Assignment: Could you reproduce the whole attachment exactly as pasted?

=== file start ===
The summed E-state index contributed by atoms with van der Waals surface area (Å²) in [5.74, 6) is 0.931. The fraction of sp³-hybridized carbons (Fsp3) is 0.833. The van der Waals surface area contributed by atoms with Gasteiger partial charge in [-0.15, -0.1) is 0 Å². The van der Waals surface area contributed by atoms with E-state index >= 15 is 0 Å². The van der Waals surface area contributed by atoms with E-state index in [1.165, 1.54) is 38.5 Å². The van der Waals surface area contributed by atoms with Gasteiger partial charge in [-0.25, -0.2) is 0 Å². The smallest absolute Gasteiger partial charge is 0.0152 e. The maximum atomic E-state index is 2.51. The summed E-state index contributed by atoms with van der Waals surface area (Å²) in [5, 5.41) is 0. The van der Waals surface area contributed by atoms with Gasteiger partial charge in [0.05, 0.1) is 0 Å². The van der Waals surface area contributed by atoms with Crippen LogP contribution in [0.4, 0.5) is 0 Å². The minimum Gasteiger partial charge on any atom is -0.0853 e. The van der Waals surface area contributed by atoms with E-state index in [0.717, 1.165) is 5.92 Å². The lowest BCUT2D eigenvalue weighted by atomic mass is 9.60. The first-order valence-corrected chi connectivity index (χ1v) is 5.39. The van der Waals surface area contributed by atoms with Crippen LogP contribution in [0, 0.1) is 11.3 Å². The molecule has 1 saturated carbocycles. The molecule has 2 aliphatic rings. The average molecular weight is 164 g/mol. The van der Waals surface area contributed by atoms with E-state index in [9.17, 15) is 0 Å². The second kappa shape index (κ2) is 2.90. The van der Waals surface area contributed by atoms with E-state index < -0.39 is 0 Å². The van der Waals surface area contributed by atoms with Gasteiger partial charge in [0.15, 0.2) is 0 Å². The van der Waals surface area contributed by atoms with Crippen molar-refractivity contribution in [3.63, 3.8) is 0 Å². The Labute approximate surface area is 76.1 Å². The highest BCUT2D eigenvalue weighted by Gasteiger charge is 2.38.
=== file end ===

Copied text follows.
The summed E-state index contributed by atoms with van der Waals surface area (Å²) in [5.74, 6) is 0.931. The fraction of sp³-hybridized carbons (Fsp3) is 0.833. The van der Waals surface area contributed by atoms with Gasteiger partial charge in [-0.15, -0.1) is 0 Å². The van der Waals surface area contributed by atoms with E-state index >= 15 is 0 Å². The van der Waals surface area contributed by atoms with E-state index in [1.165, 1.54) is 38.5 Å². The van der Waals surface area contributed by atoms with Gasteiger partial charge in [-0.25, -0.2) is 0 Å². The smallest absolute Gasteiger partial charge is 0.0152 e. The maximum atomic E-state index is 2.51. The summed E-state index contributed by atoms with van der Waals surface area (Å²) in [5, 5.41) is 0. The van der Waals surface area contributed by atoms with Gasteiger partial charge in [0.05, 0.1) is 0 Å². The van der Waals surface area contributed by atoms with Crippen LogP contribution in [0.4, 0.5) is 0 Å². The minimum Gasteiger partial charge on any atom is -0.0853 e. The van der Waals surface area contributed by atoms with E-state index in [0.717, 1.165) is 5.92 Å². The lowest BCUT2D eigenvalue weighted by atomic mass is 9.60. The first-order valence-corrected chi connectivity index (χ1v) is 5.39. The van der Waals surface area contributed by atoms with Crippen LogP contribution in [0, 0.1) is 11.3 Å². The molecule has 1 saturated carbocycles. The molecule has 2 aliphatic rings. The average molecular weight is 164 g/mol. The van der Waals surface area contributed by atoms with E-state index in [9.17, 15) is 0 Å². The second kappa shape index (κ2) is 2.90. The van der Waals surface area contributed by atoms with E-state index < -0.39 is 0 Å². The van der Waals surface area contributed by atoms with Gasteiger partial charge in [0.15, 0.2) is 0 Å². The van der Waals surface area contributed by atoms with Crippen molar-refractivity contribution in [3.63, 3.8) is 0 Å². The Labute approximate surface area is 76.1 Å². The highest BCUT2D eigenvalue weighted by Gasteiger charge is 2.38.